In the United States, the demand for primary care physicians is increasing. Beverly et al13 assess premedical students’ attitudes toward primary care. Although these students generally recognized the importance of primary care, many expressed uncertainty about it as a career choice. Numerous students harbored misconceptions, including the high frequency of patient referrals to specialists and the narrow scope of practice. 
Brannan14 focuses on how colleges of osteopathic medicine can develop a research culture and infrastructure for future physician researchers through an educational consortium. The author identifies areas for improvement and demonstrates how the consortium provides support to hospital partners and to trainees during undergraduate and graduate medical education. 
In an essay, Drozek15 describes his personal experience with having elevated fasting blood glucose levels, high blood pressure, and high cholesterol. When eliminating animal products and processed foods from his diet brought his levels within normal range, he was inspired to develop lifestyle medicine curricula and research interventions to positively affect future physicians and patients’ overall health. His work engages students, communities, and faculty to improve health care delivery in rural Appalachia and the university community. Drozek plans to expand his work to Peru in 2016.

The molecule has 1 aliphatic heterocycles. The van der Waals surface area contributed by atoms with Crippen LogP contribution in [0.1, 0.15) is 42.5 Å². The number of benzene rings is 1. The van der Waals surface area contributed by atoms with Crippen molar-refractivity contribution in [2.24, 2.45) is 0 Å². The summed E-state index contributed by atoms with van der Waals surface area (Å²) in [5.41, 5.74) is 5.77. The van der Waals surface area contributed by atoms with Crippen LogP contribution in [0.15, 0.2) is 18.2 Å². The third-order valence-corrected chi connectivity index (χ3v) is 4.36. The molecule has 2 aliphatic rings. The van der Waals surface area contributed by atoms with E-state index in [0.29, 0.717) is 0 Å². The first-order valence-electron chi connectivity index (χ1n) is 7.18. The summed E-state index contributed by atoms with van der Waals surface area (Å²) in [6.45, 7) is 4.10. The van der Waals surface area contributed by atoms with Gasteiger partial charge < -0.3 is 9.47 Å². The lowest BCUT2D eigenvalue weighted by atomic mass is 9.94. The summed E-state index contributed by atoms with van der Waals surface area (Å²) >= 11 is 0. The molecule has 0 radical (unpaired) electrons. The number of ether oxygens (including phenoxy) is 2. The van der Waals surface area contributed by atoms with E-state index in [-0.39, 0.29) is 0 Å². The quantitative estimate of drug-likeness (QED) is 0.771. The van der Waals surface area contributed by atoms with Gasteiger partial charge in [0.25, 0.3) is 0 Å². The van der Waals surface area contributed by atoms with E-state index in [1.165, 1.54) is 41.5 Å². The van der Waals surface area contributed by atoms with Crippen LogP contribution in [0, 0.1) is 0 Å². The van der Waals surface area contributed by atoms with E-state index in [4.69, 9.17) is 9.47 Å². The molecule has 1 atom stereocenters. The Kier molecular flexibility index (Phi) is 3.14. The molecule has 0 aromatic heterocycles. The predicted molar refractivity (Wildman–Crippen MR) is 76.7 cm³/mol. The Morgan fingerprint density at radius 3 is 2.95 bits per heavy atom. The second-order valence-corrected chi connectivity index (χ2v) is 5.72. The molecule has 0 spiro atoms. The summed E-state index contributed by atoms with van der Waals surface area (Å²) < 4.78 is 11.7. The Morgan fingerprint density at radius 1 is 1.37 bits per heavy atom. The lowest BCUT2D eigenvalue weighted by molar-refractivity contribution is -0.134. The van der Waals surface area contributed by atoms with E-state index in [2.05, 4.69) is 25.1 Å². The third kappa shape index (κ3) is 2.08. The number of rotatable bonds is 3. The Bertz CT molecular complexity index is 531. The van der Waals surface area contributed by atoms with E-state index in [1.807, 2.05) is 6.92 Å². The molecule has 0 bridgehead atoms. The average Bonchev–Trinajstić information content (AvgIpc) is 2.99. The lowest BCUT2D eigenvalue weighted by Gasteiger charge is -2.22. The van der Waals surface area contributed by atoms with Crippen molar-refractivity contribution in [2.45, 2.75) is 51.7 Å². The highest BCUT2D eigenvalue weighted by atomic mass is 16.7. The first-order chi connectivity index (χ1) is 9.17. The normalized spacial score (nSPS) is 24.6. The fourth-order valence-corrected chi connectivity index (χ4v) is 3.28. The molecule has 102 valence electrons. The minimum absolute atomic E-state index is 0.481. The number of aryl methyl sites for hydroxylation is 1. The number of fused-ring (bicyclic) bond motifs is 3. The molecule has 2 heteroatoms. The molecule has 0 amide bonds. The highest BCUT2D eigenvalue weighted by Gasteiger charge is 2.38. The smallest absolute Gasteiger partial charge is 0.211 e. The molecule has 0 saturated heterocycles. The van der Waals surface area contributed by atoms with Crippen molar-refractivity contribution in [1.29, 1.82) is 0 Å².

Additional efforts are underway to elevate the primary care research culture within OU-HCOM. Our investigators, faculty, students, and residents focus on improving maternal, infant, and child health; veterans’ health; diabetes care; and understanding the overall science of the health care delivery system, including insurance coverage expansion, Medicaid and Medicare reimbursement, and the patient-centered medical home. The projects highlighted in this issue have strengthened the mission of OU-HCOM to provide a collaborative environment where faculty, students, residents, and community members can work together in translating science into the practice of medicine, evaluating innovations to provide the best health care to patients, understanding how to better organize health care to meet patient and population needs, and engaging patients, communities, and practices in improving overall health.